Introduction and System Setup

Swiftech MC-462A Rev 1 Review

This content was originally featured on and has been converted to PC Perspective’s website. Some color changes and flaws may appear.

From its inception and subsequent release into the marketplace this HSF has been one of most talked about, most written about HSF’s in recent memory. Some have claimed Super-Star status for the MC-462A. Others have looked at it with a skeptical eye (in the past I kind of fit in here) after all there were issues (we’ll get into these as we progress).

Never the less, Gabriel Rouchon the founder and driving force of Swiftech sent me the latest version of his now famous MC-462A HSF as pictured above. In his quest to improve his product there are many changes in Rev1 and as I understand it, more may follow.

As I was not familiar with the original MC-462A, Gary at was gracious enough to allow us to use the comparison photo below, that will show some of the changes made to the heatsink itself.

Swiftech MC-462A Rev 1 Review - Cases and Cooling 6

As you can see, the differences are quite obvious and were necessitated by the inconsistency of the motherboard manufacturers design and/or placement of capacitors and/or resistors in the area of the Ziff socket, sometimes even board to board. Another major change had to do with the 80 mm fan used. The Original was a high speed 68 cfm Delta fan that produced 49 dBA’s turning at 4900 rpm. The revision uses an 80 mm Sanyo Denki 53 cfm fan that produces 45 dBA’s turning at 4600 rpm. There were a number of issues concerning the original fan, but the most important reason for the change was due to vibration and the noise pitch directly related to its use.

At this point, I hope that I’ve wetted you appetite sufficiently enough where you’ll want to know more about this unique HSF, but first, I’ve got to tell you about the system used and the method of testing (I’m starting to run out of ways of writing the same basic information for each review). Please bear with me.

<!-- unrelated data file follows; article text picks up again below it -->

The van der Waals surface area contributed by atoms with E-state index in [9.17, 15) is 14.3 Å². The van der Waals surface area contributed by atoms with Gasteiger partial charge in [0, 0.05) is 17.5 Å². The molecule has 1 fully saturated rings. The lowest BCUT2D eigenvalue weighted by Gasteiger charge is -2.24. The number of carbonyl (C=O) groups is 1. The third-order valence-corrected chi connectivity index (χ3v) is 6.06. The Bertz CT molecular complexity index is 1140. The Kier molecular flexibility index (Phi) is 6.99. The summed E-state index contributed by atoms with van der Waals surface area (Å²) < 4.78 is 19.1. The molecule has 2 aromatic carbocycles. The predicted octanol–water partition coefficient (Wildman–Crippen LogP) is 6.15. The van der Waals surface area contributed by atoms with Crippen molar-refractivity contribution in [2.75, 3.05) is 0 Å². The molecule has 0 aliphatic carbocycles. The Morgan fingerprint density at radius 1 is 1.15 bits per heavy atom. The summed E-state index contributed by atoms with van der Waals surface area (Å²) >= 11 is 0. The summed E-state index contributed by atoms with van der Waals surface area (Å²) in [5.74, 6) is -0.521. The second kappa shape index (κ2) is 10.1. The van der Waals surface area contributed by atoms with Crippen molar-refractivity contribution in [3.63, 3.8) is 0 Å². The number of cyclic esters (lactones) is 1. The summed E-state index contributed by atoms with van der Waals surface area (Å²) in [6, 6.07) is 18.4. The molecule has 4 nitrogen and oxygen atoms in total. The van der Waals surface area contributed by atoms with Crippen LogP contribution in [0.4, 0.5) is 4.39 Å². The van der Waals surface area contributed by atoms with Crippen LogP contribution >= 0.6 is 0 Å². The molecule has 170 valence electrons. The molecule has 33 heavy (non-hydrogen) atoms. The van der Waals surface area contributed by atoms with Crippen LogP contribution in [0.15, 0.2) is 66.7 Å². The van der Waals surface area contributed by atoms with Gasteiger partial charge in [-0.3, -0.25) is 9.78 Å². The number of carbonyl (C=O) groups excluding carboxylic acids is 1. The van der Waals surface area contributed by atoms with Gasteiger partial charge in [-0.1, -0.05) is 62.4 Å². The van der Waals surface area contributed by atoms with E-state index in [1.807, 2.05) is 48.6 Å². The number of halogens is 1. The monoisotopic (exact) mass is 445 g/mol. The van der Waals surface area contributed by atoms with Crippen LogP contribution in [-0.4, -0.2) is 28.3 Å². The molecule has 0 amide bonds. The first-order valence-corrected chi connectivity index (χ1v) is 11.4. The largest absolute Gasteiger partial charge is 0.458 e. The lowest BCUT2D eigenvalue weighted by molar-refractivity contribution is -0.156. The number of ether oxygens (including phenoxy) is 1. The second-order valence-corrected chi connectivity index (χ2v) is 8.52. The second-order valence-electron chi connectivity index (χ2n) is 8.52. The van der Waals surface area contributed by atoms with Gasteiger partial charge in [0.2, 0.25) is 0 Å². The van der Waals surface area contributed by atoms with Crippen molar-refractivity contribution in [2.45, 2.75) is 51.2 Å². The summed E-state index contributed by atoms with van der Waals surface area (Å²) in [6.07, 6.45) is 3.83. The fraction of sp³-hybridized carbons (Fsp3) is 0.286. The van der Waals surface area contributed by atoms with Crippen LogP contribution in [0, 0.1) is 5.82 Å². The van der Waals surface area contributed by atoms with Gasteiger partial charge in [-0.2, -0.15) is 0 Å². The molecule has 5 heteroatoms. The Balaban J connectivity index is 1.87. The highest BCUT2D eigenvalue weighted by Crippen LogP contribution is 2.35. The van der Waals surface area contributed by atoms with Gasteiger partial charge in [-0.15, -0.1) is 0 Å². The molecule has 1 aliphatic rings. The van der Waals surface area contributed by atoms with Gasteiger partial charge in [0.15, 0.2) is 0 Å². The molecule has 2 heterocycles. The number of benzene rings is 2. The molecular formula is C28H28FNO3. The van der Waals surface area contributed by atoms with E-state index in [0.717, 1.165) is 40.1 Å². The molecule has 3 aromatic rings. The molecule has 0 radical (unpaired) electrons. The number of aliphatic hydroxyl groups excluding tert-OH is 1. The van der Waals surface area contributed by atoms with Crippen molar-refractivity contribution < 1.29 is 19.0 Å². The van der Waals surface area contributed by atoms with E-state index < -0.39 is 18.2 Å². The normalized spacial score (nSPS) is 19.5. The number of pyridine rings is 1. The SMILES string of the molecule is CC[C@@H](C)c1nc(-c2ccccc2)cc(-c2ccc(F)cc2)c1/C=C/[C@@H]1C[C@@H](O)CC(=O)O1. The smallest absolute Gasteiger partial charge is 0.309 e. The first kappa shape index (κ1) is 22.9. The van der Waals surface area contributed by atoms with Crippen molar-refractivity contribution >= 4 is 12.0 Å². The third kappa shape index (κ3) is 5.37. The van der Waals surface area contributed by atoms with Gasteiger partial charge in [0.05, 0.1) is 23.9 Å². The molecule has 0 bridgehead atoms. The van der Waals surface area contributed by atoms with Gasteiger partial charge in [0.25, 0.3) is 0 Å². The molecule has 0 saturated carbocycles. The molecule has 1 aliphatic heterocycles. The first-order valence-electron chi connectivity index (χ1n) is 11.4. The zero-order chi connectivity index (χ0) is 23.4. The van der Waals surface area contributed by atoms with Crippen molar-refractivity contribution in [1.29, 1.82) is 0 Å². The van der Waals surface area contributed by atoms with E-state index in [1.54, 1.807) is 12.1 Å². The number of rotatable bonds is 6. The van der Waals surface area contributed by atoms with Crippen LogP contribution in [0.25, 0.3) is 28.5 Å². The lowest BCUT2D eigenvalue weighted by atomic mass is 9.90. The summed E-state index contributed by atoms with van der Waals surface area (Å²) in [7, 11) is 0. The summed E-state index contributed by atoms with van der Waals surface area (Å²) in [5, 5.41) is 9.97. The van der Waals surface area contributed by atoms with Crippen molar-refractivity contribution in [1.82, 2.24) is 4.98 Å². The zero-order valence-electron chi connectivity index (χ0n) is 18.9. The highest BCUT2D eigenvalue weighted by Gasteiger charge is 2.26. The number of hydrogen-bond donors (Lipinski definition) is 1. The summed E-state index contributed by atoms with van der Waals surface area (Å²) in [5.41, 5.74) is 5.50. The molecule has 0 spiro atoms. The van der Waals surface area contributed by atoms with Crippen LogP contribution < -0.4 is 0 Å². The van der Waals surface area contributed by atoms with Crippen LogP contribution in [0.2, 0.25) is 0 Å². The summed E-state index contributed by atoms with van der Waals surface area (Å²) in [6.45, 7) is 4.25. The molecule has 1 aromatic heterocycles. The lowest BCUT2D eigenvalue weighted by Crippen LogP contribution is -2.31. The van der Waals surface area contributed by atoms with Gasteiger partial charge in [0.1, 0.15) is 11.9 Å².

My system is comprised of the standard items found in most computers, but with some major differences. The case is an all Aluminum Lian-Li PC-10 mid-tower with an Enermax 430 watt power supply, Rounded IDE cables are used and the power supply lines are loomed, the three stock fans have been replaced with high performance Panaflo 80 mm 47 cfm models. The Abit KT7A-Raid is our motherboard of choice as is our AMD Athlon 1.2 GHz AXIA 266 FSB CPU (note: this is a hot running CPU producing up to 66 watts). An ambient room temperature of 74 degrees Fahrenheit 23 degrees Celsius was maintained during the tests.

Our findings are just that, our conclusions after four days of testing, and may differ from what you can attain due to differences in equipment and cooling system!! They are however, a reflection of what can be attained with an above average case and cooling in place.

We conduct our tests in a manner that best reflects the way a great majority of computers are run day in and day out, by using a mix of software that contains Business and Accounting applications, a varied combination of Utilities, Graphic intensive software, some 3D games, Surfing the internet and burning CD’s.

Fifty readings per day, for four consecutive days are taken using Via Hardware Monitor and the Award Bios, the high and low temperature readings for each day are discarded and the remaining 48 averaged. This method is referred to as a weighted average.

There is a slight deviation from our testing and reporting procedures with the MC-462A Rev1. First of all, we will not be using our trusty Delta 60 mm 37 cfm fan as this unit uses an 80 mm High quality/performance Sanyo Denki 53 cfm fan. Second, there will be no comparison with other HSF’s, the reason being that the Swiftech MC-462A Rev1 is in a class all its own. There is absolutely no HSF to compare it too!!

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